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New method eases superconducting’s connectivity issues for quantum error correction

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New method eases superconducting’s connectivity issues for quantum error correction
Gyorgy Geher
27 March, 2024

A new paper from the Riverlane team introduces the “tangling schedules” method. This technique is the first to enable the measurement of the required long-range stabilisers for logical computation without hardware modification, providing superconducting companies with a realistic route to scale up where they do not need to make significant changes to their existing hardware. 

From superconducting to neutral atoms and many more, there are multiple qubit types. Each one has its own advantages and disadvantages. Superconducting qubits, for example, are essentially tiny circuits. They have fast response times and are based on existing semiconductor technology. But they also have a fixed qubit layout and connectivity. 

Increasing the connectivity of a fixed qubit layout (e.g. superconducting) hardware is a major engineering challenge – but one that’s vital to solve to scale up quantum computers. The crux of the issue is that by increasing the connectivity, we also increase a type of error called crosstalk noise and, thus, make the circuits we run less reliable.  

Instead, it is more realistic to design quantum error correction procedures to improve the connectivity of these fixed layouts.  

Quantum error correction is a set of techniques used to protect the information stored in qubits from errors and decoherence caused by noise. As we scale quantum computers, the errors these machines are prone to also scale – rendering calculations useless unless we can correct them. 

Through quantum error correction, multiple physical qubits are used to encode a single logical qubit, by introducing redundancy which provides protection against errors.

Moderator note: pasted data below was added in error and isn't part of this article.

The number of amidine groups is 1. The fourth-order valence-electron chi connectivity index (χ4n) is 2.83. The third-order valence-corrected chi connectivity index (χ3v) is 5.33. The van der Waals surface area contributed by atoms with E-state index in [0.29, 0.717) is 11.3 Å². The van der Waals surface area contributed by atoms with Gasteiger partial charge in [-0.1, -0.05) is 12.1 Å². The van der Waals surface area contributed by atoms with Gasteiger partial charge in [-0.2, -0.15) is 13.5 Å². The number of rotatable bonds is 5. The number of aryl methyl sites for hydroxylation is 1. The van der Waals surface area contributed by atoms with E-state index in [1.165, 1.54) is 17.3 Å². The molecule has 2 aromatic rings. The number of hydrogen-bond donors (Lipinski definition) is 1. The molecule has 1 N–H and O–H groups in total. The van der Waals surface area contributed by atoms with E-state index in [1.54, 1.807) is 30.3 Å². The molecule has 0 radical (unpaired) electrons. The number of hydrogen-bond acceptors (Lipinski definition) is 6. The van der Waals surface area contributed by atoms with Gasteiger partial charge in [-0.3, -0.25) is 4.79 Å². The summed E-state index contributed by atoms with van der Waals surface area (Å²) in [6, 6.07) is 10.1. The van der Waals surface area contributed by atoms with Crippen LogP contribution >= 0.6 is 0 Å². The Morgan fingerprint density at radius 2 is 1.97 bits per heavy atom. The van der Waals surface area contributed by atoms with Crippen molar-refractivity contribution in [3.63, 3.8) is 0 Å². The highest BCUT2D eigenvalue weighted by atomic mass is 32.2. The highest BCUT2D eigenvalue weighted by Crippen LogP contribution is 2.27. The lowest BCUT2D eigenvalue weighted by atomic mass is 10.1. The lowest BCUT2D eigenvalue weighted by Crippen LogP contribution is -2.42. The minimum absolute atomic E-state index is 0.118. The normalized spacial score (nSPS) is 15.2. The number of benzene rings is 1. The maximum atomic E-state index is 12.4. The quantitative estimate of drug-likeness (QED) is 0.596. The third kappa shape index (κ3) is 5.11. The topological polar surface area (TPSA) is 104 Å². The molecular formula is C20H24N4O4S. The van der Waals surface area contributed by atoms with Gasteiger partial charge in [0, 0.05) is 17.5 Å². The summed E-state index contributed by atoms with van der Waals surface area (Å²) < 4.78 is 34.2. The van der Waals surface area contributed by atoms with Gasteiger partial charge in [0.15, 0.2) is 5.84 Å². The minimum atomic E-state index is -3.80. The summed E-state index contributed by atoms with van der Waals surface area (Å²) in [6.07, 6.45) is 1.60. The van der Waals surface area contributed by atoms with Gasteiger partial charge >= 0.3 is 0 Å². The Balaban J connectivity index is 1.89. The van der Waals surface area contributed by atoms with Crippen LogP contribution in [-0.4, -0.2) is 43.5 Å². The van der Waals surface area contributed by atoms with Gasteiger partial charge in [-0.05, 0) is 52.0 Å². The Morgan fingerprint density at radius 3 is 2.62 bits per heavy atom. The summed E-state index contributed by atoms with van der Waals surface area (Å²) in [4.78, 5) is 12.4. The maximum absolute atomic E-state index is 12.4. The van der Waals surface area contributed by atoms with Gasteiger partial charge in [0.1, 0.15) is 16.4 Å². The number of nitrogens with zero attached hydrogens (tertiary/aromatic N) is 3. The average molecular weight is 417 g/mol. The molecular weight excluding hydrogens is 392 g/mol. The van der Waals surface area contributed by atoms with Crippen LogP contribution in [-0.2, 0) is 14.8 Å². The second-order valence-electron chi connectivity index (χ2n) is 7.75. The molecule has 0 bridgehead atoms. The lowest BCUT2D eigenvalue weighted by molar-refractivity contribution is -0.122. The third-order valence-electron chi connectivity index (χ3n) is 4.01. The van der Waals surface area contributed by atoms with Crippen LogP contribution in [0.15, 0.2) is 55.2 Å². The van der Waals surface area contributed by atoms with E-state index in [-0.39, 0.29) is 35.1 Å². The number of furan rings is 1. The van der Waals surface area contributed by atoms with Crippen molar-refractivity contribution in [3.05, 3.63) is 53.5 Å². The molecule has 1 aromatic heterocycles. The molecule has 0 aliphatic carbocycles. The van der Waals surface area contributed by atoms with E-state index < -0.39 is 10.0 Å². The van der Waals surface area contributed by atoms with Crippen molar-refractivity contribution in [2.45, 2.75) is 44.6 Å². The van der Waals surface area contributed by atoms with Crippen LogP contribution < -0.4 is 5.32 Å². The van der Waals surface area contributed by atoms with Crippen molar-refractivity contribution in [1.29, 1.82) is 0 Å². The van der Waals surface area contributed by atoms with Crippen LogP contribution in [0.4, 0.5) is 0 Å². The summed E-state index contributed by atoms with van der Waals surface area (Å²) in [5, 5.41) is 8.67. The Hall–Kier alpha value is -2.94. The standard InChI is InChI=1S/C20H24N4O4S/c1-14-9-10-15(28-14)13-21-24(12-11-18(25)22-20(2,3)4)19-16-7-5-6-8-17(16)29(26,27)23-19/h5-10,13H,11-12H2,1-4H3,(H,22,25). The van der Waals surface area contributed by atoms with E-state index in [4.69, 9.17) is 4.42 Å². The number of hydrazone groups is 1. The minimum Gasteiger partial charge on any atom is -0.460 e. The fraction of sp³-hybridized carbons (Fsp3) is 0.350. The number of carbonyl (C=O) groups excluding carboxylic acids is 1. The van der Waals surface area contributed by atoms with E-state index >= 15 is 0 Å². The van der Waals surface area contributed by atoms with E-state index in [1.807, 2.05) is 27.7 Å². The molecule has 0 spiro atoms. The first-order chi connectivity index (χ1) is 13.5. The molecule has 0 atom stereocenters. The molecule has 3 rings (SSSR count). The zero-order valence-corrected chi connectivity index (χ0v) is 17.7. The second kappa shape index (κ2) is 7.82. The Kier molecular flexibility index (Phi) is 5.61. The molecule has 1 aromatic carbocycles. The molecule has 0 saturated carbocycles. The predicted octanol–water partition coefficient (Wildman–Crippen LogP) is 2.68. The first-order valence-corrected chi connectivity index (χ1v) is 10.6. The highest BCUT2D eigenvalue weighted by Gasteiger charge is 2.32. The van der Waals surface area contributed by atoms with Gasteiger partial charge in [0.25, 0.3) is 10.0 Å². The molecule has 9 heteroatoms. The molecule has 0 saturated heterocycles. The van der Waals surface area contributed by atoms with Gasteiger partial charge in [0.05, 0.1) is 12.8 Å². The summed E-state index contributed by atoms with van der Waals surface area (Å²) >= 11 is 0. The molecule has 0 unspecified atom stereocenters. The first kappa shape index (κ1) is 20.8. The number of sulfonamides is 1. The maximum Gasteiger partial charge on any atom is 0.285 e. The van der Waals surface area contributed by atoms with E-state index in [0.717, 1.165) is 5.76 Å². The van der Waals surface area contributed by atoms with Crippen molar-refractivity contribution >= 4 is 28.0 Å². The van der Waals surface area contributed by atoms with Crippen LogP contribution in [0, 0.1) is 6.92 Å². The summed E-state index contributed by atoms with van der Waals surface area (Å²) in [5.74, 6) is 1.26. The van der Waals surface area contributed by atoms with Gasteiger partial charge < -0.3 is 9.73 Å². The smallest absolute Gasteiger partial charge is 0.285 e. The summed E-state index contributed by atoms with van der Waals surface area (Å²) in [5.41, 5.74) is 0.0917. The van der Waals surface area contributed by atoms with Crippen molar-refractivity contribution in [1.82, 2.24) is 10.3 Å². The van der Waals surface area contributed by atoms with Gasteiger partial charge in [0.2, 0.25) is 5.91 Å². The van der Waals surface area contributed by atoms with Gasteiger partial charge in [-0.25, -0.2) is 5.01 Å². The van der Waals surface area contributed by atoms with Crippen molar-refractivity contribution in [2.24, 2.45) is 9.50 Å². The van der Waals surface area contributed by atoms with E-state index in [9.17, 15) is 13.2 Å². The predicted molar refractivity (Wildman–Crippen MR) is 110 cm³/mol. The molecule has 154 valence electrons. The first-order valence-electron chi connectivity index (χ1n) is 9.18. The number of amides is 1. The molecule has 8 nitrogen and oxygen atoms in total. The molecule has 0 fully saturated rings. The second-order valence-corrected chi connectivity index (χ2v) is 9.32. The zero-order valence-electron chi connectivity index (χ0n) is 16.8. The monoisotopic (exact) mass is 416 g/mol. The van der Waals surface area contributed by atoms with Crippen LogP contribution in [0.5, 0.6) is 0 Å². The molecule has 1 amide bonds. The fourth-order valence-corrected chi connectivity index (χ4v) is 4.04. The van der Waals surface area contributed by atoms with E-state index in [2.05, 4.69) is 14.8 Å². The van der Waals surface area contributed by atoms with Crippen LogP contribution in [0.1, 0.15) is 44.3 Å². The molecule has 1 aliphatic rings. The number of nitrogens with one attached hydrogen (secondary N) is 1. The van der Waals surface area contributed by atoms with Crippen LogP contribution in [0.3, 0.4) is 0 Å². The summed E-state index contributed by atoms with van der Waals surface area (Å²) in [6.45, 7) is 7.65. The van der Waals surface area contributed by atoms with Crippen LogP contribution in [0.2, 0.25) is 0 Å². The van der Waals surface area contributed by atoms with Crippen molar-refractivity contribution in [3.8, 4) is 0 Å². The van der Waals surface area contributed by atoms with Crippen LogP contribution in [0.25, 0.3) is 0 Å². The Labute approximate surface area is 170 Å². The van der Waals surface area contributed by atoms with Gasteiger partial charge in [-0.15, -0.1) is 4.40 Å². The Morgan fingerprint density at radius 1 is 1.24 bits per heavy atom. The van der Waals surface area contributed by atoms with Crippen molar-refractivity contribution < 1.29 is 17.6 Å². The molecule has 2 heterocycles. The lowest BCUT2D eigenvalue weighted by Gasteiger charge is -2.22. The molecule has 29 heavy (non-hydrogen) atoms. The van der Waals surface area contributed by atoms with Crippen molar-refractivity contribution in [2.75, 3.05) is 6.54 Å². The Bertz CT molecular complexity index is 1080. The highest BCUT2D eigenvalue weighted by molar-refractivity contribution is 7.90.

The surface code is a promising error correction scheme, in part due to the limited requirements it places on the quantum hardware compared to other schemes. However, existing proposals to interact logical qubits still require t­he physical qubits to be connected to one another in a way that is difficult for solid-state quantum hardware – such as superconducting quantum computers.  

In the PRX Quantum paper Tangling schedules eases hardware connectivity requirements for quantum error correction, we present the “tangled schedules” method, which addresses this challenge and removes the need for infeasibly high connectivity, moving the field one step closer to the large-scale quantum error correction required to move past the capabilities of today’s supercomputers.  

Quantum error correction typically works by measuring a set of operators repeatedly via a circuit specifically designed for that purpose. The order in which the two-qubit gates are applied in this circuit, called the scheduling, needs to satisfy a set of rules. 

In our work, we show how breaking one of these scheduling rules can generate entanglement not directly available on the hardware, which we can therefore use to measure long-range or high-weight operators. Our method, which we call “tangling schedules”, operates by simply re-ordering some of the two-qubit gates and making some further simple changes to the circuit to measure a product of operators. 

Crucially, the tangling schedules method does not require a substantial increase in the circuit depth (the count of time steps needed to execute all the gates in a quantum circuit). Therefore, this method does not compromise the fast response times associated with superconducting quantum computers. 

The paper also presents two applications of the tangling schedules method to perform logical computations with the surface code.  Potential interesting future work would be to investigate how the tangling schedules technique could be exploited for other quantum error correction schemes. 

This paper is an important step forward to making fault-tolerant quantum computing possible on restricted connectivity devices. In doing so, we can unlock more error-free quantum operations (QuOps) and reach thresholds such as the MegaQuOp and TeraQuOp sooner – where quantum computers surpass what is possible on classical machines and unlock truly world-changing applications, respectively. With our tangling schedule method, surface codes can run on a connectivity structure that already exists, which is a much more realistic method than expecting hardware companies to catch-up with the theory. 

You can read the full paper here. If you would like to find out more about this patent-pending method, please contact us at team@riverlane.com 


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